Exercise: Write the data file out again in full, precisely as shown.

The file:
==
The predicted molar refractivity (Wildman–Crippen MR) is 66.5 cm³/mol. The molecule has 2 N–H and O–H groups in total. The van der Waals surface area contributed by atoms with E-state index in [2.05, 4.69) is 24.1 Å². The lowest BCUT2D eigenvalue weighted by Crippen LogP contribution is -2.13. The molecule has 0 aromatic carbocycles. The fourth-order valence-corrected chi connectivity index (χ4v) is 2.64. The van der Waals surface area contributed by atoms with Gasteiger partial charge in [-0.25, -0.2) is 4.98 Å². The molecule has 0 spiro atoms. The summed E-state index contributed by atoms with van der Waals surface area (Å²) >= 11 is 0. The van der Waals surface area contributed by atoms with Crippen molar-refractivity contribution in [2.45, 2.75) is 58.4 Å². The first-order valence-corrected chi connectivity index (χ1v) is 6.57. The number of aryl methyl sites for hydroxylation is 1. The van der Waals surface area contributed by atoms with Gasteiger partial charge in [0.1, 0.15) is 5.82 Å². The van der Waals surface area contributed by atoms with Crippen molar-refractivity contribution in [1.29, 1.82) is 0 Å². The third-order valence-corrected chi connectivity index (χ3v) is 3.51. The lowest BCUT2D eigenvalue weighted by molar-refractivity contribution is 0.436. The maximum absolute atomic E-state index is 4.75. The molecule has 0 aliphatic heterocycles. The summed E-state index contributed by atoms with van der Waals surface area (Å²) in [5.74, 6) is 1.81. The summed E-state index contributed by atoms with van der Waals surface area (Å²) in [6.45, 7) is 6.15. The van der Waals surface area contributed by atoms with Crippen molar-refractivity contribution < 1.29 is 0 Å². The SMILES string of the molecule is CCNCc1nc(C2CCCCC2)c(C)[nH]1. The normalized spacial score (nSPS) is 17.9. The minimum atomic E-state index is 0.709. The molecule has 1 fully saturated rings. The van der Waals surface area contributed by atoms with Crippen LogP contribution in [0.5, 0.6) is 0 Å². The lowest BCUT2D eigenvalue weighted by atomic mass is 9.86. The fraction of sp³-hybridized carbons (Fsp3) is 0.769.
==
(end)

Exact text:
The predicted molar refractivity (Wildman–Crippen MR) is 66.5 cm³/mol. The molecule has 2 N–H and O–H groups in total. The van der Waals surface area contributed by atoms with E-state index in [2.05, 4.69) is 24.1 Å². The lowest BCUT2D eigenvalue weighted by Crippen LogP contribution is -2.13. The molecule has 0 aromatic carbocycles. The fourth-order valence-corrected chi connectivity index (χ4v) is 2.64. The van der Waals surface area contributed by atoms with Gasteiger partial charge in [-0.25, -0.2) is 4.98 Å². The molecule has 0 spiro atoms. The summed E-state index contributed by atoms with van der Waals surface area (Å²) >= 11 is 0. The van der Waals surface area contributed by atoms with Crippen molar-refractivity contribution in [2.45, 2.75) is 58.4 Å². The first-order valence-corrected chi connectivity index (χ1v) is 6.57. The number of aryl methyl sites for hydroxylation is 1. The van der Waals surface area contributed by atoms with Gasteiger partial charge in [0.1, 0.15) is 5.82 Å². The van der Waals surface area contributed by atoms with Crippen molar-refractivity contribution in [1.29, 1.82) is 0 Å². The third-order valence-corrected chi connectivity index (χ3v) is 3.51. The lowest BCUT2D eigenvalue weighted by molar-refractivity contribution is 0.436. The maximum absolute atomic E-state index is 4.75. The molecule has 0 aliphatic heterocycles. The summed E-state index contributed by atoms with van der Waals surface area (Å²) in [5.74, 6) is 1.81. The summed E-state index contributed by atoms with van der Waals surface area (Å²) in [6.45, 7) is 6.15. The van der Waals surface area contributed by atoms with Crippen molar-refractivity contribution < 1.29 is 0 Å². The SMILES string of the molecule is CCNCc1nc(C2CCCCC2)c(C)[nH]1. The normalized spacial score (nSPS) is 17.9. The minimum atomic E-state index is 0.709. The molecule has 1 fully saturated rings. The van der Waals surface area contributed by atoms with Crippen LogP contribution in [0.5, 0.6) is 0 Å². The lowest BCUT2D eigenvalue weighted by atomic mass is 9.86. The fraction of sp³-hybridized carbons (Fsp3) is 0.769.